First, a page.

PASADENA -- Well, it's official -- Jay is walking ... right out of prime time and back into the 10:35 p.m. timeslot he inhabited for 17 years as host of The Tonight Show.
NBC Universal Television Entertainment chairman Jeff Gaspin opened a press conference here Sunday morning with a confirmation that Leno's foray into the 9 p.m. timeslot will come to an end because The Jay Leno Show "did not meet (NBC's) affiliates' needs."
But Jay Leno won't be reclaiming the iconic title of the NBC late-night franchise; that will still belong to Conan O'Brien, provided he opts to accept the network's decision to shift his show to 11:05 p.m. following a relocated, reduced and refocused new version of Leno's failed prime-time program.
This all became fact rather than rumour on Sunday morning when NBC's executives met with the press during the second full day of the U.S. networks' winter press tour. The TV industry had been abuzz with speculation since late last week, when online reports suggested that the Peacock network was, indeed, going to abandon its Jay-in-prime-time experiment after just three months, despite pronouncements last summer that Leno would be given a full year to find his footing in the earlier slot.
"I would have liked nothing more than to give this a 52-week try," said Gaspin. "But starting in November, the affiliates started calling and saying, 'Wow, the impact on our local news has been more than we expected.' ... And at the end of November, they started saying, 'It's not really getting any better.' In some cases, they had the No. 1 newscast, and now it was No. 3; in other cases, they had lost a larger percentage than they thought they would. We were in constant dialogue with the affiliates, talking about the 52-week concept and waiting to see how this would do. ... And toward the middle of December, they made it very clear that they were going to start to get more vocal about their displeasure, and were even starting to talk about the possibility of pre-emption. And it was then that I realized that this was just not going to go well."
As a result, starting Feb. 12, a half-hour version of The Jay Leno Show will air at 10:35 p.m.; O'Brien's version of The Tonight Show will air at 11:05 p.m., and Late Night with Jimmy Fallon will shift to the wee-hours 12:05 a.m. timeslot. That's the plan, but Gaspin admitted Sunday that the launch of the new-look late-night lineup depends on having all three hosts agree to the changes -- which has not yet happened.
"I'm not going to talk about it much ... because I've got a fluid situation," he said. "Everybody has the weekend to think about it; let's see what happens when we get back at it tomorrow."
Gaspin said despite its disappointing ratings performance, the lower production costs of The Jay Leno Show meant it was actually making money for the network, but its negative impact on affiliates' balance sheets simply could not be ignored.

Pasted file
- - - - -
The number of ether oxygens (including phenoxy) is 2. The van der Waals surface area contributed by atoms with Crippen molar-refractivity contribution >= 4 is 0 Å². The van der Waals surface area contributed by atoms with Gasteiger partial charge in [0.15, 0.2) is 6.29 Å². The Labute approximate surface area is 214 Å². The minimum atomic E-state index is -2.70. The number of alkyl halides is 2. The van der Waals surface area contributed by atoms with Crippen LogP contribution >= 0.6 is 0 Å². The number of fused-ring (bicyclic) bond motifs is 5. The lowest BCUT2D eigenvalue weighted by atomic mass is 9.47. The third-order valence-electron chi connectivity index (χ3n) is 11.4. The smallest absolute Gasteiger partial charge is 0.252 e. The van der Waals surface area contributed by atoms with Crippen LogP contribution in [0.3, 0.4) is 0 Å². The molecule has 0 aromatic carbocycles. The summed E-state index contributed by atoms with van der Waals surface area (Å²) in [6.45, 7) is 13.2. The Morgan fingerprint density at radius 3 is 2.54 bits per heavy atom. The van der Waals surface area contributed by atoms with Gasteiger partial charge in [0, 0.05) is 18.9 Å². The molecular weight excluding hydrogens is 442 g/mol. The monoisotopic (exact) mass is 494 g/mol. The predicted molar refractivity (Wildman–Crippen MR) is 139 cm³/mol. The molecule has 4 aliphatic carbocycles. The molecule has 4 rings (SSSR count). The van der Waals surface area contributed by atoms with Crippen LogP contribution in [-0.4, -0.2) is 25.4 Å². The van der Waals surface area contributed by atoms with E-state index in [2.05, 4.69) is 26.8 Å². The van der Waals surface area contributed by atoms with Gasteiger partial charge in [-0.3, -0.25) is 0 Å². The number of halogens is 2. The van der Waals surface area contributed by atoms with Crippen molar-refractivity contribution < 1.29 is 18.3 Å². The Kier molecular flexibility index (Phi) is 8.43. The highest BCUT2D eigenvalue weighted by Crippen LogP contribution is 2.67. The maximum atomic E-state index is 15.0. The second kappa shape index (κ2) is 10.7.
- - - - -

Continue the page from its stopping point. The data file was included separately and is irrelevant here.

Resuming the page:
The return to more traditional TV programming at 9 p.m. won't necessarily mean a big influx of new scripted dramas on NBC. Gaspin said the prime-time remix will probably bring two more hours of scripted fare into the lineup, with the remaining three reclaimed hours being filled by reality shows, newsmagazines and reruns.
Earlier in the weekend, CBS Entertainment president Nina Tassler told the press-tour throng that NBC's notion that the entire prime-time business model needs a major overhaul was a bit of a stretch.
"It just allowed us to get a bigger piece of the ad-revenue pie at (nine) o'clock," she said of NBC's Leno lapse. "And again, what I have the most trouble with is for their company, in their decision to do what they did, to sort of turn that and say that this is a reflection on the whole network business, I think, is misguided.
"Our business is thriving right now. We are enjoying success with new hit shows, as is ABC, as is Fox. So I think, at the end of the day, it was an experiment that obviously did not work."
Tassler also said that the move by the Peacock to dump scripted programming at 9 p.m. had left Hollywood's TV-production community feeling "a little bruised," but a series of new-show announcements during Sunday's session suggest that nobody's feelings had been hurt badly enough to keep them from doing business with NBC.
NBC primetime entertainment president Angela Bromstad announced an extensive development slate of scripted dramas, including a U.S. version of the BBC/Helen Mirren hit Prime Suspect, a 21st-century revival of The Rockford Files produced by David Shore (House) and Steve Carell (The Office), a J.J.-Abrams-produced spy series called Undercovers, an action-procedural drama called Chase from Jerry Bruckheimer, a new legal drama, Kindreds, from David E. Kelley and a new, L.A.-based spinoff of Law & Order.
"The only way we can (reclaim NBC's place as a prime-time leader) is to return to programming great, quality shows," she said.
Gaspin said it may take time for NBC to repair its reputation as a home for quality scripted programming, but was quick to add that there are few, if any, regrets about the Leno experiment.
"I don't think it's wrong to take chances," he said. "I think you have to take chances; sometimes they work, sometimes they don't. We might have been too early on this one. Maybe there's a little more life left for us to mine (with scripted programs at 9 p.m.). I hope so, because I'm going back to basics."
For more TV-press-tour fun, check out my blog, CouchBoy Chronicles, at www.winnipegfreepress.com.